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Preparing Your Child for a MRI

On this page, you will find information to share with your child about getting a MRI, written in terms Child Life Specialists believe children can easily understand.

What is an MRI?

  • MRI stands for Magnetic Resonance Imaging. These scans take pictures of different parts of the body.

Why it's important to have an MRI:

  • "The doctors want to take some pictures of (specific body part) to help see what might be making you feel bad, hurt, etc."

Your job during the MRI:

  • It is very important to hold still so that the pictures come out clear.

What happens when having an MRI?  Information to share with your child...

  • If you are coming from home for your MRI you will wait in the waiting room and then walk or ride in a wheelchair to the MRI camera. 
  • If you are already staying at the hospital, you will go to the MRI in a wheelchair or on a bed with wheels.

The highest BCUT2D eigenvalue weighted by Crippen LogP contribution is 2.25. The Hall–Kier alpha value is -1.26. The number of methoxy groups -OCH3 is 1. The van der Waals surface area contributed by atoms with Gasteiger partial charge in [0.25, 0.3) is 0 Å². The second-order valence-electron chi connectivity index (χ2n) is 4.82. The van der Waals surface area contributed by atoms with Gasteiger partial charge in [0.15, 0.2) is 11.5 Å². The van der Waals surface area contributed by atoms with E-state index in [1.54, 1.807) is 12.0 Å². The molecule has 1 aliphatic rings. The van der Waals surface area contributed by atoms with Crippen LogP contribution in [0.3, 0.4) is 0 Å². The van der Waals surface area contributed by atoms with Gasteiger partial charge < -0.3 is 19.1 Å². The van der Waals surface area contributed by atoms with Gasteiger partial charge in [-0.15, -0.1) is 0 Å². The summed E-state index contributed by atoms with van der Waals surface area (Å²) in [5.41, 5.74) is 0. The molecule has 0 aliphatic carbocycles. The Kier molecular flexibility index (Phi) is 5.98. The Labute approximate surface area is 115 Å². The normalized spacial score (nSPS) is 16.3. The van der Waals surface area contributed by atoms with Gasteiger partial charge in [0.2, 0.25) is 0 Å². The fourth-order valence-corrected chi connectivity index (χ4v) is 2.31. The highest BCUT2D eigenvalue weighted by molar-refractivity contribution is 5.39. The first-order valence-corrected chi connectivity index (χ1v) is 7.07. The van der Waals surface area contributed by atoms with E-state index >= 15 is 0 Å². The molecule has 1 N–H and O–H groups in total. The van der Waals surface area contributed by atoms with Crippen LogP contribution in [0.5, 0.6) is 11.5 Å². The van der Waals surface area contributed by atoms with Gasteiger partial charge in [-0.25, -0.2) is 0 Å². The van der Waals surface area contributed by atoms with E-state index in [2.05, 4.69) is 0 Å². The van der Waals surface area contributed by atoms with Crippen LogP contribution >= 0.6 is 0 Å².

• When you get to the room where your pictures will be taken, the nurse will help move you to the bed that slides in and out of the MRI camera.
  • The camera looks like a big doughnut with a hole or open space in the middle.  Some kids say the camera looks like a spaceship. 
  • The bed will slide into the hole or open space, when it is time for your pictures.
  • The bed sometimes has a cloth seatbelt, just like in a car, to keep you safe.
  • Having your pictures taken will not hurt and nothing will touch you.
  • An MRI will usually take about 30-45 minutes.  The MRI camera makes a loud noise when it takes pictures.  Some kids say it sounds like a jackhammer or really loud buzzing.  There are headphones that you can listen to music with, to help with the noise.
  • You may need to drink some special medicine called contrast.  This medicine helps your doctor see the pictures of your body better that the camera took.  
  • The special medicine or contrast may also be given through an IV.
  • Since an MRI camera uses magnets, you will need to remove all metal from your body (jewelry, hairclips, etc.) before you go into the MRI room.
  • Sometimes a parent can stay with you during the MRI.
  • The radiology technologist taking the pictures will be able to see you and talk to you during the procedure.

Things that can help when having an MRI:

  • Listening to music
  • Using your imagination:  think about being in a castle, in outer space, or at the beach
  • Discussing what will be helpful to you and your child